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Innovation comes in many forms. Meet the creative minds inspiring others through art.
When it comes to building video game streaming into a business brand, no one has quite a unique perspective as Bruce Greene. Bruce is the former manager and one of the seven founding members of Funhaus, a comedic YouTube channel owned by Rooster Teeth. He got his start in radio at 18 years old before landing a job at G4, a TV network for video games. His desire to be on camera is fueled by his belief that the best kind of content is made by someone who actually cares what they’re talking about. Therefore, after helping develop Funhaus into a multi-million dollar brand, Bruce decided to pursue his career as an entrepreneur and content creator. Now he ranks as one of the top 50 Twitch streamers since starting full-time in September 2019. Join us as Bruce discusses what inspires him as a creator and check out his exclusive GREY collaboration t-shirt.
Funhaus originated from a YouTube channel called Inside Gaming, which was a product of Machinima. When you transitioned over to Rooster Teeth, what was your role?
When all seven of us left Machinima, we founded Funhaus. Adam Kovic and I ended up being sort of the figureheads, but truthfully we all had a hand in making that brand. I was like the business leader. I ran the budgets, I did the numbers, I managed everybody in terms of personnel. I did that up until 9 months ago. I had been doing that for a long time too at Inside Gaming along with Joel Rubin.
At what point did you realize it was time to work for yourself and become an entrepreneur?
When we were all leaving Machinima, we were trying to figure out if we could start our own brand or find a home. We had no idea if starting our own YouTube channel would support everybody’s income and there were obviously people with families that needed health insurance. I wanted to do that in 2015, but we just couldn’t find the right fit.
We offered to buy the brand Inside Gaming from Machinima when we were leaving, but Machinima refused. So we left and went to Rooster Teeth. It was mainly because we wanted to be safe. We wanted support from a larger company and we got it. We didn’t have to worry about going out and getting private investments from different angel investors. We wanted to just work at a company, so that’s what we did.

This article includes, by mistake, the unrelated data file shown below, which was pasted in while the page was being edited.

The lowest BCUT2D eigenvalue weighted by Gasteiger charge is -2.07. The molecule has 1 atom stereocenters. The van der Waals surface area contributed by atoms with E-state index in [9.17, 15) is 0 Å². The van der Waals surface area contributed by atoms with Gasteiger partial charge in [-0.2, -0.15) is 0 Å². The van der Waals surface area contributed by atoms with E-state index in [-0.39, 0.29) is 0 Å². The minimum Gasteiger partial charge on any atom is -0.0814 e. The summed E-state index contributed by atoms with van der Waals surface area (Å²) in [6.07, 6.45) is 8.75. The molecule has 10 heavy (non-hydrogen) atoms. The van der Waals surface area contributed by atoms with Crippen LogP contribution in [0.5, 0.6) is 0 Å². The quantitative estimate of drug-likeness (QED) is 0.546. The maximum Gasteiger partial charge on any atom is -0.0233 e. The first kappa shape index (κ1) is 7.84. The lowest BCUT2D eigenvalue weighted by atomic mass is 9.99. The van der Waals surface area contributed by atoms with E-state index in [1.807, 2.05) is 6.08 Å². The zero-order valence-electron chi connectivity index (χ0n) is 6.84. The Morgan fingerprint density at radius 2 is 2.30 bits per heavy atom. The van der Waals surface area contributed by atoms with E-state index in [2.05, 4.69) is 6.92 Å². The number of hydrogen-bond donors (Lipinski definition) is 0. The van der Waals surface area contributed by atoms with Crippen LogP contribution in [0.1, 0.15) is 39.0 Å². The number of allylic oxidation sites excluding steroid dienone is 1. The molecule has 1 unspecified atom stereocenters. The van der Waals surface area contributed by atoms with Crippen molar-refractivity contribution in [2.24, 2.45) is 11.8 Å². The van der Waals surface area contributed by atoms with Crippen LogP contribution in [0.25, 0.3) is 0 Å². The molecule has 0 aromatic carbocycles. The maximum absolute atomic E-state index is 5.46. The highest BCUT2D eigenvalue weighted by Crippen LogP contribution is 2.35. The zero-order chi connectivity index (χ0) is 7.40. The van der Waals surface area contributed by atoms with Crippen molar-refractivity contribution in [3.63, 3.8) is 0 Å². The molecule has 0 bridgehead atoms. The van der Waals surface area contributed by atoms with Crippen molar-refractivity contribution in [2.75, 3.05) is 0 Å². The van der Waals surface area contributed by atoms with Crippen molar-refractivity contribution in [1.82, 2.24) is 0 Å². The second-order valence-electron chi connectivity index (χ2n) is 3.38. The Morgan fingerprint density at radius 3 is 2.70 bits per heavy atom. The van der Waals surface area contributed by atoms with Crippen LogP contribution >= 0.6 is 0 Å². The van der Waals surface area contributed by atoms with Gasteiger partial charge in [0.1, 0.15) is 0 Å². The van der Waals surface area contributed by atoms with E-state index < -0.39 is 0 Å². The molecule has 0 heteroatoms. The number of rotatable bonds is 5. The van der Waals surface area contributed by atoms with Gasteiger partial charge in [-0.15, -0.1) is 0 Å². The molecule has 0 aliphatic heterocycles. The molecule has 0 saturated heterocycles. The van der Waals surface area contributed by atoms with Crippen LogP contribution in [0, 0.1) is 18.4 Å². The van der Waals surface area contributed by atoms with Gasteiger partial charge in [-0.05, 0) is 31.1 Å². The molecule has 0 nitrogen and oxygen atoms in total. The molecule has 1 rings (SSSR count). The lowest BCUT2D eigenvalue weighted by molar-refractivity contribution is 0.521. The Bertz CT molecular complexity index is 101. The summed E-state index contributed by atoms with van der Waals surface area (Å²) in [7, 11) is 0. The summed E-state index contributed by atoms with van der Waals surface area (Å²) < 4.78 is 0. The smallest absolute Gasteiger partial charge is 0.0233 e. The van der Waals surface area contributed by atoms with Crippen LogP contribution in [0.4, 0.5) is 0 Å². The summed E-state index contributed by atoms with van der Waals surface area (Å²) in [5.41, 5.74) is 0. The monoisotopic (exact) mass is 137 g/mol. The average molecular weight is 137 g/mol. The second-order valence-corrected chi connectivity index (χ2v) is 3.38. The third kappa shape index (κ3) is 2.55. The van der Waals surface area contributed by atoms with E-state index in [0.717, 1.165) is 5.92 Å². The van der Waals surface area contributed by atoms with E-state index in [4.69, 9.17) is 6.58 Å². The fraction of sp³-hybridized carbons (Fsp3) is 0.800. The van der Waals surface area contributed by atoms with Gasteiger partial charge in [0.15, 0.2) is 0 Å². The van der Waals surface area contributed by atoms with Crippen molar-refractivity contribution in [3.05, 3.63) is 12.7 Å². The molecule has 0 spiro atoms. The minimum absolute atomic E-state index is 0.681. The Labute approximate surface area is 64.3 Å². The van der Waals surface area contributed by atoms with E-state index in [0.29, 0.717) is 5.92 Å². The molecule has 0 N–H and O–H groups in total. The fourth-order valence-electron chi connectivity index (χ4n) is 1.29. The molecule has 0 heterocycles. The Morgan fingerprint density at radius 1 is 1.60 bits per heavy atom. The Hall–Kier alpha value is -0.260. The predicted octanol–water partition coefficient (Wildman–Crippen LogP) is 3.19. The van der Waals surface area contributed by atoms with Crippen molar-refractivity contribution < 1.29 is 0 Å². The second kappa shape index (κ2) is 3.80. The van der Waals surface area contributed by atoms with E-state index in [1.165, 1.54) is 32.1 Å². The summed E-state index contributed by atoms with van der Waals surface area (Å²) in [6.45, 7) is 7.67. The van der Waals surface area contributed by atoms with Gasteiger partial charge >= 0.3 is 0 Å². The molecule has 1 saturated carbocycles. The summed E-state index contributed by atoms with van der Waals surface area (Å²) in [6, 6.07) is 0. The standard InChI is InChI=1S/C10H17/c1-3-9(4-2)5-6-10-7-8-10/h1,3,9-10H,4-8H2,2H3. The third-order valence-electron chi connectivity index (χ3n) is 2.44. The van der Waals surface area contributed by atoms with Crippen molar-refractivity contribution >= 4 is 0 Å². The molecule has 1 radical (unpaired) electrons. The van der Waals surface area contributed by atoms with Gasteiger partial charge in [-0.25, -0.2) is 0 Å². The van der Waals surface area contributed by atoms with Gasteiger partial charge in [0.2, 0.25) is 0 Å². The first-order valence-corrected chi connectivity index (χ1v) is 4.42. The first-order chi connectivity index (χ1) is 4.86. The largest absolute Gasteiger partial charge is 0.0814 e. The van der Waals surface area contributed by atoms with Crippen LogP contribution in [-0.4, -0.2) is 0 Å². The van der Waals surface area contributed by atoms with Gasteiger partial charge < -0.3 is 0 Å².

So how are you using your past business experience to grow your Twitch channel now?
The reason I left to do my own thing was because I knew that it was just me. I didn’t have to worry about anybody else and that was always my major concern at other places—making sure the business ran at Machinima or Rooster Teeth because it supported other people. So now I only have to worry about myself. And it’s really great in one way because I’m not up at night wondering if we’re going to get raises or paychecks.
I’m kind of using the things I have learned about digital content creation over the years and applying it to myself on Twitch and on YouTube. And I see a lot of people asking in the comments, “Where are the edited videos?” or “How come you’re not doing the stuff Funhaus is doing?” And I’m like “Guys, it’s only me!” My business may grow and I may be able to take on another person, but that may be months or years away because it takes a while when you start something.
What’s something unexpected you learned about becoming a Twitch streamer and how is it different from working on YouTube?
There’s a lot of work that goes into streaming. For example, I have an ad-supported stream from Twitch where I’m giving away Twitch merch, which is super cool. But there have been rounds of emails and phone calls about what I’m going to do. Also, I had to get the merch and now I have to ship it out to winners and that’s all outside of the actual stream. So there’s actually a lot of producing that goes into specific streams. Sometimes it’s just as easy as I want to play Jedi: Fallen Order. Other times it’s like getting together six people to play Earth Defense Force. That takes a lot of scheduling.
It also takes a long time to upload Twitch streams on YouTube. People think I’m just throwing it on YouTube, but no, not at all. I have to curate a thumbnail, a title, and all this other stuff.
So, what does your daily routine look like now?